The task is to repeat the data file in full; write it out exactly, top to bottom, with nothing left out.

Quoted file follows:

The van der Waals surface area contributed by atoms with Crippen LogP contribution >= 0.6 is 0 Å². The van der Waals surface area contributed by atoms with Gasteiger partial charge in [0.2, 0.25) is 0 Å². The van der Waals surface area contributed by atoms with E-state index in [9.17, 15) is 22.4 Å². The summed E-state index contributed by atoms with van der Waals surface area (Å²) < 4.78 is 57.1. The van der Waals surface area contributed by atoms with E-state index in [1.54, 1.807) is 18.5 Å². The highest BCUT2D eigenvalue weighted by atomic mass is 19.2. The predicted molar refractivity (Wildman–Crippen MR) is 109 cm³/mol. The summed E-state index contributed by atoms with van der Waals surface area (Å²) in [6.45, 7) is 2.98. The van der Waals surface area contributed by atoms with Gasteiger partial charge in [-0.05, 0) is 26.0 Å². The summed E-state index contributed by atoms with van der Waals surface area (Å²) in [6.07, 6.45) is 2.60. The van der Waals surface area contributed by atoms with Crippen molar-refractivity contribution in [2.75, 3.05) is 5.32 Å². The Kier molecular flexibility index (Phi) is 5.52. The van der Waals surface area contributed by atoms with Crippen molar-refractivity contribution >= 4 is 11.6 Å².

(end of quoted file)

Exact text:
The van der Waals surface area contributed by atoms with Crippen LogP contribution >= 0.6 is 0 Å². The van der Waals surface area contributed by atoms with Gasteiger partial charge in [0.2, 0.25) is 0 Å². The van der Waals surface area contributed by atoms with E-state index in [9.17, 15) is 22.4 Å². The summed E-state index contributed by atoms with van der Waals surface area (Å²) < 4.78 is 57.1. The van der Waals surface area contributed by atoms with E-state index in [1.54, 1.807) is 18.5 Å². The highest BCUT2D eigenvalue weighted by atomic mass is 19.2. The predicted molar refractivity (Wildman–Crippen MR) is 109 cm³/mol. The summed E-state index contributed by atoms with van der Waals surface area (Å²) in [6.45, 7) is 2.98. The van der Waals surface area contributed by atoms with Gasteiger partial charge in [-0.05, 0) is 26.0 Å². The summed E-state index contributed by atoms with van der Waals surface area (Å²) in [6.07, 6.45) is 2.60. The van der Waals surface area contributed by atoms with Crippen molar-refractivity contribution in [2.75, 3.05) is 5.32 Å². The Kier molecular flexibility index (Phi) is 5.52. The van der Waals surface area contributed by atoms with Crippen molar-refractivity contribution >= 4 is 11.6 Å².